Oberlin College


Global North




The Model

What is the institute’s sustainability approach?

The Oberlin Project at Oberlin College embeds circularity into all aspects of university functioning. In a joint-effort between city and institutional administration and private partners, the project aims to create a carbon-free and 'climate-positive' city and community by shifting the city towards renewable resources, and meeting 70% of the city and university's food consumption needs via local, sustainable agriculture. The overarching principle from the university's perspective is students as change agents, as the project relies on student participation via project-based learning, transdisciplinary research, and internships. A central goal is to foster a sense of 'place-making' for all students, via actively involving students in their immediate surroundings: students work in regional nature preserves, on the college farm which supplies the majority of food to the campus, in community-based learning initiatives or in water treatment and recycling facilities. In addition to goals related to climate, energy efficiency, the creation of green space, and building an educational alliance, one of the project's aims is dissemination and replication of the project in other locations across the United States.

transition process

Activities and Development Process

What is the institute’s overall culture of sustainability and their long-term vision for the future?

The Oberlin Project is a joint effort of the City of Oberlin, Oberlin College, and private and institutional partners. The Project commitments are focused on implementation and triggering social, economic and environmental transformations, to address environmental and economic problems that confront northeast Ohio.

How does the institute translate their sustainability vision into a sustainability agenda?

The project sees students as key suppliers of knowledge and sustainability initiatives to external stakeholders. Students are positioned as ‘doers’ or change agents by integrating them into the design and implementation of various initiatives through experiential learning. To address their climate commitment, Oberlin coordinated an Energy Planning Committee bringing together varied actors across the university and town.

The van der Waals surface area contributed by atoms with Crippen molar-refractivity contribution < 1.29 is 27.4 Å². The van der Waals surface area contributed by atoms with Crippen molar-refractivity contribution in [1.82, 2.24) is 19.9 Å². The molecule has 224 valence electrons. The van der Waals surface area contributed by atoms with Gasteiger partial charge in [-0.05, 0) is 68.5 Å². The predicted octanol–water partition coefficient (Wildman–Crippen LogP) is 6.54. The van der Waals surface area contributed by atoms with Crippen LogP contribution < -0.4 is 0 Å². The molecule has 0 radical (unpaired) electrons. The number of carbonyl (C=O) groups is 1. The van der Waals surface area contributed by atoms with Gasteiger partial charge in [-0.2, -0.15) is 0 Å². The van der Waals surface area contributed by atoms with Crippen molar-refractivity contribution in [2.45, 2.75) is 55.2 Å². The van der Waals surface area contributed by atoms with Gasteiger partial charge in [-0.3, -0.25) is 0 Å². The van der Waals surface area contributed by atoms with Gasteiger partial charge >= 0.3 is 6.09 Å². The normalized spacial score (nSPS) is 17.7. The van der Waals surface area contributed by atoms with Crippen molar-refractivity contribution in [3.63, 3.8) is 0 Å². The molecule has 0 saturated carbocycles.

What are the institute’s short-term practices and programmes which achieve their sustainability mission?

Students participate through project-based learning across a variety of courses, trans-academic research, and internships. Using GIS, local maps are developed to identify priority areas for sustainability action within the university campus and surrounding community.


Sustainability and Setting

What is the culture of sustainability at the country-level?

The US is the number one per capita consumer of fossil fuels and is lagging behind other comparable countries in increasing renewable energy investment and reducing fossil fuel use and carbon emissions. In recent years, a National Climate Task Force was established with the goals of reducing of greenhouse gas emissions by 50-52% by 2030, generating 100% CO2 free electricity by 2035, and delivering 40% of the benefits of clean energy investments to disadvantaged communities.

In which regional context is the institution situated, and what is their policy or activities of integration within the broader community?

Oberlin College is located in the center of the ‘Rust belt’, where poverty rates of 24% exceed the national average. Economic resilience has diminished since the decline of the manufacturing sector in the 20th century, yet various regional efforts exist to innovate sustainable development planning in the region.

What is the institutional context of engaging with sustainability and experimenting with reorganisation or alternative governance approaches?

The unifying aim of the Oberlin project is transformation of the Rust Belt into the “Green belt”. Oberlin College’ mission has increasingly embraced campus-wide sustainability education, carbon neutrality and green architecture. They intend to achieve carbon neutrality by 2025, and monitor water and energy use in real-time.

Process and Approach

Development Timespan

What was the time-line and process of development and implementation of the sustainability approach?

Oberlin College was founded in 1833 as a co-educational institute promoting Christian values and trade skills. In 2000, Oberlin opened the Adam Joseph Lewis Center for Environmental Studies, an ecologically designed zero-discharge building which laid the foundations for the Oberlin Project, which was officially launched in late 2010. Guided by a project office employing four full-time staff, it unites Oberlin College (students, various faculty, administrative staff, the Sustainability Office and the President), the City of Oberlin (the City Manager and various personnel) and the community (various organisations, NPOs, and local experts


Drivers and Challenges

What were the motivations for developing the approach?

The project’s goals cover the “full spectrum” of sustainability, targeting all aspects of the town including buildings, energy, lifestyles, economic and social systems, education, the natural environment, agriculture and policy.

What are some challenges that arose?

Uniting and achieving consensus between varied stakeholders required for success of the “Greenbelt” approach has been a key challenge in project implementation. Difficulties attracting investors for societal projects has also led to slower project progress.

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